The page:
sexta-feira, outubro 21, 2016

Encalhados no século XX

"There’s general agreement about the factors that improve productivity. Investment in machinery and equipment increases production levels and quality. Education and training improve worker skills. New products, technologies, organizational structures and work arrangements -- in other words, innovation -- raise efficiency.[Moi ici: A eterna associação de produtividade a eficiência ou seja o modelo mental do século XX]
[Moi ici: Reparar como o modelo mental do século XX afunila e limita os campos de possibilidades] Take the shift from manufacturing to services. The latter may not lend themselves to improvements as easily as industrial processes. They can’t all be automated. Many are local and not globally traded, and so don’t benefit from international supply chains. It’s hard to improve on certain personal services. A one-hour massage always takes one hour. The non-routine and non-repetitive tasks involved in, say, healthcare and aged care can’t easily be sped up. [Moi ici: Para o autor, produtividade nos serviços consegue-se só à custa de "correr mais depressa". E a subida na escala de valor? E o poder da interacção e da co-criação?]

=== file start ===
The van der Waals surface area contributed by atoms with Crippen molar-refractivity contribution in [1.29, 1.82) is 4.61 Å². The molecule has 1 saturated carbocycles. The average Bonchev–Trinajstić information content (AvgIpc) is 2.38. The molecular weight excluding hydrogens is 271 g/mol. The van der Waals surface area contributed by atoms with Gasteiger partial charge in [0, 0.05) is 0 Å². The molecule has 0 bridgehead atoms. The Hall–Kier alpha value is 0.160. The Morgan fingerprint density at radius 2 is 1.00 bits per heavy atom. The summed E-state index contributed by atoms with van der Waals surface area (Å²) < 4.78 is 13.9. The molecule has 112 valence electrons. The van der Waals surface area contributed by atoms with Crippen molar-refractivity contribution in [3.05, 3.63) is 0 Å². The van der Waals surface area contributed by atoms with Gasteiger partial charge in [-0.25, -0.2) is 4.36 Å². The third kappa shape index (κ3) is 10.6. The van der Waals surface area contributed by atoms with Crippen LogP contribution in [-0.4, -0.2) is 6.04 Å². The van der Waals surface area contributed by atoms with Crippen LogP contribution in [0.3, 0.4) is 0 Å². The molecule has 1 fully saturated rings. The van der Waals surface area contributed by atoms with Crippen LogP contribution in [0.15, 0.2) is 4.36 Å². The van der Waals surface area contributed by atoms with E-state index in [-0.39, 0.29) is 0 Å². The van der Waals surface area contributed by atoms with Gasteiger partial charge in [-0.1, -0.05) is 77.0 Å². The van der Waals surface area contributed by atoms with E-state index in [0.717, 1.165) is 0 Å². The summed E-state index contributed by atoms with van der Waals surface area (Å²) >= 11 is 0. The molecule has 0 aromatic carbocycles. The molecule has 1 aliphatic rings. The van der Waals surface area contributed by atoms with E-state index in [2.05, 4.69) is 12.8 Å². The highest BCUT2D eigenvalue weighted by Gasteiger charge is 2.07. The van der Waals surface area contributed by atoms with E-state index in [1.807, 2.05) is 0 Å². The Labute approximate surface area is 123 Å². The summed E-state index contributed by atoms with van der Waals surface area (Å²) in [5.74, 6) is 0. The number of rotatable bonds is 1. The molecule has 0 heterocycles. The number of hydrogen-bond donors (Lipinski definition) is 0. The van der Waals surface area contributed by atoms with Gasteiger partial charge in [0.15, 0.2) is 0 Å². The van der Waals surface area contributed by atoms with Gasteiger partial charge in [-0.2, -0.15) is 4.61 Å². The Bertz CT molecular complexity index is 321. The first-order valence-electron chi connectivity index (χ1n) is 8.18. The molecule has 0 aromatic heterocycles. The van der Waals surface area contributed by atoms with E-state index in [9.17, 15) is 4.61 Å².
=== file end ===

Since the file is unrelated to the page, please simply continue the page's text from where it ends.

[Moi ici: Outra vez o mesmo modelo mental] Even if productivity growth could be revived, it’s not clear those gains would have as much of an impact on living standards as in the past. Simply being able to make more stuff isn’t terribly helpful in an era of excess capacity and also weak aggregate demand. Many innovations actually eliminate jobs and depress wages. They allow a few creators to capture large benefits but don’t aid the majority of the population.[Moi ici: Que pobreza franciscana. Alguém tem de lhe falar no Evangelho do Valor]
Trechos retirados de "Productivity Won’t Save the World"